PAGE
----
Adelie penguins highlighted our day today on the eastern side of the Antarctic Peninsula. On a continental landing at Brown Bluff, these smart-looking, tuxedoed, krill-processing polar penguins made their presence known – crowded onto intimate Paulet Island, on nests, lined up by the shore, on penguin highways, in the water, on icebergs, on floes with seals, interspersed with humpback whales. They were everywhere, it seemed!

Penguins don’t fly but they do porpoise, propelling themselves alternately through water and up through less dense air, to move fast and elude predation by leopard seals. One Adelie we observed wasn’t so lucky. Another Adelie, all of a sudden, found itself momentarily out of the water and on the deck of one of our Zodiacs, much to the awe of our guests.

Adelies are the fifth penguin species of our voyage so far, while other, more flighted avians made appearances today, including checker-backed Cape petrels, the iconic and pure-white snow petrels, and water-tapdancing storm petrels, as well as those dependable penguin colony predators, brown skuas, kelp gulls, and southern giant petrels.

We transited from Brown Bluff to Paulet into the mystic of vast icy Antarctic scenes of tabular icebergs, ice-covered islands, smooth sea surfaces, and atmospheric skies. Humpback whales huffed and puffed and arched and dove repeatedly, while Adelie penguins rafted, preened, dove, porpoised, and perched on ice. Long skeins of Antarctic shags (blue-eyed polar cormorants) crossed the background as the whales fluked between penguins.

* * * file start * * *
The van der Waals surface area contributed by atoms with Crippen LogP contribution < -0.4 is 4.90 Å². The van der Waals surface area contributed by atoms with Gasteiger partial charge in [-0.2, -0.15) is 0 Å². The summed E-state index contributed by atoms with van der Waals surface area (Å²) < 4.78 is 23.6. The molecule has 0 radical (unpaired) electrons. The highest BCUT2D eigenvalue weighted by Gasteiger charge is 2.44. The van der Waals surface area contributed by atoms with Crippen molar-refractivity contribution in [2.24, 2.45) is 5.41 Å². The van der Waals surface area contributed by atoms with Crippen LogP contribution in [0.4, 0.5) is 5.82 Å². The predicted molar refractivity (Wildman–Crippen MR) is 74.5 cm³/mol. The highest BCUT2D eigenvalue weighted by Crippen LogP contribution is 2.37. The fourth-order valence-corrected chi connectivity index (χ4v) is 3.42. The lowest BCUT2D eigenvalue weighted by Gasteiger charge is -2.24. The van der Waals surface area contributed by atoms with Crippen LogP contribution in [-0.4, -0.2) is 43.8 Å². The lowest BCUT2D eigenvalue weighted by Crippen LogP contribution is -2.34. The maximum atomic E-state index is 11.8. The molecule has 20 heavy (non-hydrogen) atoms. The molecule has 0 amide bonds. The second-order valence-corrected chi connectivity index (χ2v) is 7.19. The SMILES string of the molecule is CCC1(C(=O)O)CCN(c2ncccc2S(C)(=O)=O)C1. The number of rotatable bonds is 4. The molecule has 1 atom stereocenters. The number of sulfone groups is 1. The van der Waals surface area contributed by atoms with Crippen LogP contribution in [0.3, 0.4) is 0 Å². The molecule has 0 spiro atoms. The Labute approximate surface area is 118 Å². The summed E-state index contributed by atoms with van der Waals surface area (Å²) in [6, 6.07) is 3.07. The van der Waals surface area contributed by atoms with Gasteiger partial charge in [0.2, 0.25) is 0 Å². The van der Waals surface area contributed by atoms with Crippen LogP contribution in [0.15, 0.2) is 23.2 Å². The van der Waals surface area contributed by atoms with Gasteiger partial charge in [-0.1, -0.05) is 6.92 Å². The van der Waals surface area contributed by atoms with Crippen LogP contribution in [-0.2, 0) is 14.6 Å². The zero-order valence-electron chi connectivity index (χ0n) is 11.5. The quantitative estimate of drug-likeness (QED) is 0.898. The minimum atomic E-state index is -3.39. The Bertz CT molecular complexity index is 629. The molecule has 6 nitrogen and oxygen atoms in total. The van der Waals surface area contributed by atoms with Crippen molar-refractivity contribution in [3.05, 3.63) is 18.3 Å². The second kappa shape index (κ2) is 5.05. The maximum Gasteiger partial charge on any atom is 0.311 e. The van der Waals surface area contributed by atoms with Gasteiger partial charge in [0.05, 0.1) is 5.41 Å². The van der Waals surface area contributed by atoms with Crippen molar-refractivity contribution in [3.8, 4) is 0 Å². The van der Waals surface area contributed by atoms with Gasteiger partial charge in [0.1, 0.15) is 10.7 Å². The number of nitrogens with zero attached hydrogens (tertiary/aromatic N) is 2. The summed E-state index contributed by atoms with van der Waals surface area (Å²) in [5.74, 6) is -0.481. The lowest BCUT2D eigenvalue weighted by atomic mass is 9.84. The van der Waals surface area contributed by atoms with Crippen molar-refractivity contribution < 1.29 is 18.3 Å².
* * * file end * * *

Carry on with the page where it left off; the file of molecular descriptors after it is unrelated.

Paulet Island was one of Ernest Shackleton’s intended landfalls until the ice that famously beset and crushed his ship, Endurance, carrying his party too far to the east and north. Earlier, another intrepid explorer, Carl Anton Larsen, and his men did find shelter on Paulet after walking over the ice from the site where their ship, Antarctic, was taken by the ice. They built a slate hut and stockpiled Adelie penguins to survive the winter in this harsh environment. We walked up to Larsen’s hut, which still stands 120 years later. We were amazed by the sounds, smells, sights, and buzz of activity of the 100,000 Adelie penguins that take over Paulet every southern summer.

Larsen returned the following year to establish the first Antarctic whaling station, setting off a cascading disruption in the food web and freeing up krill for Adelie penguins and other species by removing an enormous amount of baleen whale biomass. Today, climate change, diminishing sea ice, and patchier availability of krill appear to be having negative effects on the region’s Adelie populations.